Where (and How) to Get on the Water in Tooele County

 Explore the Great Salt Lake starting from Great Salt Lake State Marina.
Explore the Great Salt Lake starting from Great Salt Lake State Marina. r. nial bradshaw
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Utah’s Tooele County (pronounced too-will-uh), located just west of Salt Lake City and extending to the Nevada border, is probably best known for its arid environment. It’s home to the Bonneville Salt Flats, the Great Salt Lake Desert, and 12 mountain ranges. Yet those who enjoy spending time on the water will still find plenty of opportunities to do so in Tooele County. It includes the southwest portion of the Great Salt Lake, which provides an abundance of recreational opportunities, plus three reservoirs and various mountain streams to explore. So while you won’t find much water in the western part of the county, the eastern side is filled with opportunities for boating, birdwatching, and fishing. Here’s what you need to know to make the most of your time on the water.

Sailing

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Visit the Great Salt Lake State Marina, which is home for over 250 sailboats. kennejima

Exploring the Great Salt Lake by sailboat is one of the best ways to experience the salty wonder. The Great Salt Lake Marina, accessed from exit 104 of I-80, is located in the Great Salt Lake State Park, and is home to more than 250 sailboats. The Great Salt Lake State Marina was founded in 1877, making it one of the oldest yacht clubs in America. Its mission is to promote, develop and preserve recreational sailing and enjoyment of the Great Salt Lake. According to members, the sailing experience on the Great Salt Lake is unmatched. You’ll find scenic surroundings and "no else out there." The solitude—with no screaming jet boats or wave runners—is unsurpassed.

The club offers rides to inquisitive visitors, and has a variety of programs and events, including a racing program, cruising, and social events, junior and women sailing programs, and educational seminars. If you want to learn how to sail, this is the place.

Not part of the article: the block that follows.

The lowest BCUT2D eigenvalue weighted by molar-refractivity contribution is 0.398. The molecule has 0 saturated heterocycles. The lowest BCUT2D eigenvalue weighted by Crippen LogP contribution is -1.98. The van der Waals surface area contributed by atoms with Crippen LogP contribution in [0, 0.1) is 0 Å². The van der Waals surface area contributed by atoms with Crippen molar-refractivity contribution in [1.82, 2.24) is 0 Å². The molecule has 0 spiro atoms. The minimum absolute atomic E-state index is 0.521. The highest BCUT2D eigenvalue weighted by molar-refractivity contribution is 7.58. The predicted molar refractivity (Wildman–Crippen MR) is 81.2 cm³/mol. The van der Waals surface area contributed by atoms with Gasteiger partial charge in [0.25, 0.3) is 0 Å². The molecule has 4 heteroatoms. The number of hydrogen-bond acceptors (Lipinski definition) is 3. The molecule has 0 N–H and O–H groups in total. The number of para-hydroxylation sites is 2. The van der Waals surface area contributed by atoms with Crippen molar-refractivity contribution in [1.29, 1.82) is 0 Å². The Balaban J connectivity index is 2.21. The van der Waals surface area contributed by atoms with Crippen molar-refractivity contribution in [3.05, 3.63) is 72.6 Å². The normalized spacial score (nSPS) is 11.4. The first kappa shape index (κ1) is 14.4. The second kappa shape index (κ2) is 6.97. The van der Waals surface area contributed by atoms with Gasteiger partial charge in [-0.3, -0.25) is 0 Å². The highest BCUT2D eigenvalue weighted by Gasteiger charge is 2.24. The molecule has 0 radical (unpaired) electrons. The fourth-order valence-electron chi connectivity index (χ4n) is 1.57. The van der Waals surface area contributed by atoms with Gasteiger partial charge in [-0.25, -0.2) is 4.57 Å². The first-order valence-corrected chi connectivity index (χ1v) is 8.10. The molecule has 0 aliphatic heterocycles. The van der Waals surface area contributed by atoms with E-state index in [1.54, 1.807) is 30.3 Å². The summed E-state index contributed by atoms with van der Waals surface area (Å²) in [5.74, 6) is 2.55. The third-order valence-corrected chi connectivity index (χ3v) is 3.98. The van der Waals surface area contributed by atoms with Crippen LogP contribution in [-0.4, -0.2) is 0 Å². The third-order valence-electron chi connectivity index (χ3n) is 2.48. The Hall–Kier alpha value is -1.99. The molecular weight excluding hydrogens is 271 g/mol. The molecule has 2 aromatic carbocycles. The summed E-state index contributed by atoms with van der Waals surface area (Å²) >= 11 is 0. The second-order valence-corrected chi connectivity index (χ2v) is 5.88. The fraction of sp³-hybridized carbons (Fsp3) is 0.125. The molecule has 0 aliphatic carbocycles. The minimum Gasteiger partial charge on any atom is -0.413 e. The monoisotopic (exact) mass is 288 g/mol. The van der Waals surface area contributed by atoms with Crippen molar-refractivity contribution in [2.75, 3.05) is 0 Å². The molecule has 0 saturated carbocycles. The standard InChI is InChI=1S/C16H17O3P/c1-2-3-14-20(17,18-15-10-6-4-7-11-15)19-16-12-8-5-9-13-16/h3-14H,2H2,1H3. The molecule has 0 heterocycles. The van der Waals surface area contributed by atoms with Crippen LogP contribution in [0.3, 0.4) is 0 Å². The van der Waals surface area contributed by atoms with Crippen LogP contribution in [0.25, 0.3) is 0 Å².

Bird Watching

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Tooele County holds some the most ecologically important sites in its portion of the Great Salt Lake. sheila attia

Tooele County is a birder’s paradise with its wide-open vistas, habitats that range from thick sub-alpine forests to marshlands, and an arid climate that drives birds to flock together at watering holes.

A large portion of the Great Salt Lake—which is one of the most ecologically important sites in the Northern Hemisphere for seasonal avian migrations—lies in Tooele County. The remote Fish Springs National Wildlife Refuge, with its five major warm springs that feed a 10,000-acre marsh system and hosts as many as 6,000 wintering birds, is one of the premier birding locations in the West.

For a taste of birding in wide-open sagebrush rangelands, birders can drive "Raptor Loop," which follows Highway 36 the length of Tooele Valley before heading through Rush Valley on Highway 73 and back around to Lehi. Owls, hawks, eagles, prairie falcons, ospreys, crows and ravens can all be spotted in the area.

In the upper reaches of verdant South Willow Canyon, pines and aspens dominate, and forest birds flit from limb to limb. Delicate flycatchers, thrushes, jays, bluebirds and warblers are common, if not always visible, in the area. There are also more conspicuous hummingbirds and woodpeckers.

Fishing

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Find remote streams and other waters that produce impressive fish in Tooele. Kelly Teague

Tooele County features several locations where anglers can test their skill. Most reservoirs are regularly stocked throughout the summer, and there are remote streams and other waters that produce impressive fish as well. Settlement Canyon Reservoir, located just 1.3 miles from the city of Tooele, is typically planted with several thousand trout each summer. Also stocked are the Grantsville Reservoir, southwest of Grantsville, and Vernon Reservoir, just south of Vernon. Each reservoir has mature holdovers that lurk in the depths, and a few of them, some real monsters, are landed each year.

With the Deseret Peak Wilderness Area and scenic Stansbury Mountains to the west, Grantsville Reservoir is considered to be the most popular fishing spot in Tooele County. But bass fishing at Horseshoe Springs in Skull Valley and at Blue Lake south of Wendover are popular, too. Fishing in South Willow Canyon, and also at Clover Creek on Johnson’s Pass, are known to produce quality trout. Children under 14 don’t require a license, but are limited to two fish. For current information on fishing in Utah, see www.wildlife.utah.gov.

Originally written by RootsRated Media for Utah Office of Tourism.

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